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If the soft band of winning pleasure leads By living waters, and through flow'ry meads; When all is smiling, tranquil, and serene, And vernal beauty paints the flatt'ring scene, Oh! teach me to elude each latent snare, And whisper to my sliding heart-beware! With caution let me hear the Syren's voice, And doubtful, with a trembling heart, rejoice, If friendless in a vale of tears I ftray, Where briars wound, and thorns perplex my way, Still let my steady soul thy goodness see, And with strong confidence lay hold on thee ; With equal eye my various lot receive, Relign’d to die, or resolute to live; Prepard to kiss the sceptre or the rod, While God is seen in all, and all in God.
I read his awful name emblazon'd high With golden letters on the illumin'd sky; Nor less the mystic characters I see Wrought in each flow'r; inscrib'd on ev'ry tree : In ev'ry leaf that trembles to the breeze I hear the voice of God among the trees; With thee in Mady solitudes I walk, With thee in busy crowded cities talk ; In cv'ry creature own thy forming pow's, In each event thy providence adore. Thy hopes thall animate my drooping foul, Thy precepts guide me, and thy fear controul. Thus thall I veft, unmou'd by all alarms, Secure within the temple of thive arms, From anxious cares, from gloomy terrors frce, And feel myself omnipotent in thee.
Then when the last, the closing hour draws nigh,
TO CONTENT. O
Thou, the Nymph with placid eye !
Receive my temperate vow :
And smooth unalter'd brow.
To bless my longing fight;
And chalte subdu'd delight.
To find thy hermit cell;
Simplicity in Attic vest,
And clear undaunted eye;
A vista to the sky.
That rarely ebb or flow;
To meet the offer'd blow.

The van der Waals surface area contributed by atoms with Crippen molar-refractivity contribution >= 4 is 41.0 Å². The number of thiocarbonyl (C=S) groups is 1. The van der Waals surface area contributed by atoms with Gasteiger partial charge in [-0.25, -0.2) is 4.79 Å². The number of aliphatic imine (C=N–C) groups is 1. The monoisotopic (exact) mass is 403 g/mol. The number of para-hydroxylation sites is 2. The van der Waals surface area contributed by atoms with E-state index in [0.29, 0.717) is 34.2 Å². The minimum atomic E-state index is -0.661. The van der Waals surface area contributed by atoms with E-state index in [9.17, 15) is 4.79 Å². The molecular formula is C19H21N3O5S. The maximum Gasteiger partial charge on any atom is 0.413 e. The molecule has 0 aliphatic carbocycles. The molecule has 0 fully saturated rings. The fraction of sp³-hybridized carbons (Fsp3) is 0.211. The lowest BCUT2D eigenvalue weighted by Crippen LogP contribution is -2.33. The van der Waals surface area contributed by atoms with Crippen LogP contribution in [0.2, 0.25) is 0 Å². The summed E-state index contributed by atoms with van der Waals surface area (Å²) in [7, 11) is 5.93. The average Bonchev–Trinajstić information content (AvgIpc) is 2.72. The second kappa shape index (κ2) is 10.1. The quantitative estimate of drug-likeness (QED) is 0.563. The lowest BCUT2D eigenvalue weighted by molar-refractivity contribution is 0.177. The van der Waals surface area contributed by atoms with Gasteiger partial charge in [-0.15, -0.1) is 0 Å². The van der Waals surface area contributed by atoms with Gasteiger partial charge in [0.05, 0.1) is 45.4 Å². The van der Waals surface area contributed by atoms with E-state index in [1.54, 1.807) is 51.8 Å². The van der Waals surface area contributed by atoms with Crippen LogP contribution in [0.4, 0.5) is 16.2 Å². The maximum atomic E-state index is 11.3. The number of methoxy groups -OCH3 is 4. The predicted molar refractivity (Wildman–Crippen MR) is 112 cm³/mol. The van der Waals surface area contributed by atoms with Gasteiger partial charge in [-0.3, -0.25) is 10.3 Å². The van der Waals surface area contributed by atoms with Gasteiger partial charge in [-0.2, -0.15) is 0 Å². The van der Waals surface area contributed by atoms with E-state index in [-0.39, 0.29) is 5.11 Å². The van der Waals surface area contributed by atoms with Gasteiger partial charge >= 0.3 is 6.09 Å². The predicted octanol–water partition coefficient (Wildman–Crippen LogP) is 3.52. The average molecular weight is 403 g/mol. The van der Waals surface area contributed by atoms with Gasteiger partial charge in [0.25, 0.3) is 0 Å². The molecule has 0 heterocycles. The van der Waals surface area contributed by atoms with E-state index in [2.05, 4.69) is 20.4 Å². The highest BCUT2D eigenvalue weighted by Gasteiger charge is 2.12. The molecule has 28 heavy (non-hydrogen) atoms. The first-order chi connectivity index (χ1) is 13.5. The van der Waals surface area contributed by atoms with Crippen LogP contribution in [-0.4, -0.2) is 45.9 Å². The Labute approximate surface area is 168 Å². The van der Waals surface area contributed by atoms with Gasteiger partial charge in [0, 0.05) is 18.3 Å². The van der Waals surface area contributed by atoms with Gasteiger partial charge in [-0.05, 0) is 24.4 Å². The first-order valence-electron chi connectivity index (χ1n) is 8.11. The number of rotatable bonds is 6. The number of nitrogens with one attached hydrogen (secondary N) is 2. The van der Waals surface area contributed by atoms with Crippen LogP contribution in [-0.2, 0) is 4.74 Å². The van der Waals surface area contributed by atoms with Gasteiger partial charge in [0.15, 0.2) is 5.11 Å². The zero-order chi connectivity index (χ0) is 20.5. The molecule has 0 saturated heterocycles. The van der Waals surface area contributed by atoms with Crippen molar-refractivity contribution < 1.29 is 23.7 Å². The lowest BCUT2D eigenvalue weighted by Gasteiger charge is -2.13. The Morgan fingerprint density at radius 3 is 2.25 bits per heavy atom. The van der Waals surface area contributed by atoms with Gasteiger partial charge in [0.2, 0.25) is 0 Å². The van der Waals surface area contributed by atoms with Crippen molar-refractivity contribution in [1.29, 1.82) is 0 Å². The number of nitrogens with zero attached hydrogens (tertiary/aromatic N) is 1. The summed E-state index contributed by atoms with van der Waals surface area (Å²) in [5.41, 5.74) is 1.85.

With settled smiles to meet ;
And kiss'd thy fainted feet.
To tell thy tender tale ?
O say, what soft propitious hour
And court thy gentle sway?
And shed thy milder day.
When Eve, her dewy ftar beneath,
And every storm is laid;
Low whispering through the shade.
MRS. C. SMITH.
Smild on the rugged path I'm doom'd to tread, And still with sportive hand has snatch'd wild flowers, To weave fantastic garlands for
head : But far, far happier is the lot of those
Who never learn'd her dear delusive art; Which, while it decks the head with many a rose,
Reserves the thorn, to fester in the heart. For ftill she bids soft Pity's melting eye
Stream o'er the ills she knows not to remove; Points every pang, and deepens every figh
Of mourning friendship, or unhappy love. Ah! then, how dear the Muse's favours cost, If those paint sorrow best-who feel it most!
SONNET, ON THE DEPARTURE OF THE NIGHT.
poet of the wood - a long adien! Farewel, soft minstrel of the early year!
Ah! 'twill be long ere thou shalt fing anew,
And pour thy music on the “ night's dull ear." Whether on spring thy wand'ring flights await,
Or whether filent in our groves you dwell, The pensive muse shall own thee for her mate,
And ftill protect the song the loves so well. With cautious step, the love-lawn youth hall glide
Thro' the lone brake that shades thy mossy nest; And shepherd girls, from eyes profane, shall hide
The gentle bird, who sings of pity beft; For still thy voice shall soft affections move, And still be dear to forrow, and to love !
TO THE RIVER ARUN.
Arun! to thee will other praise belong;
And ever sacred to the fons of fong!
Whereo'er the rocks the mantling bindwith flaunts ; And sorrow's drooping form and faded cheek,
Choose on thy willowed shore her lonely haunts ! Banks! which inspir'd thy Otway's plaintive strain !
Wilds! whose lorn echoes learn'd the deeper tone Of Collins' powerful shell! yet once again
Another poet-Hayley is thine own! Thy classic stream anew shall hear a lay, Bright as its waves, and various as its way!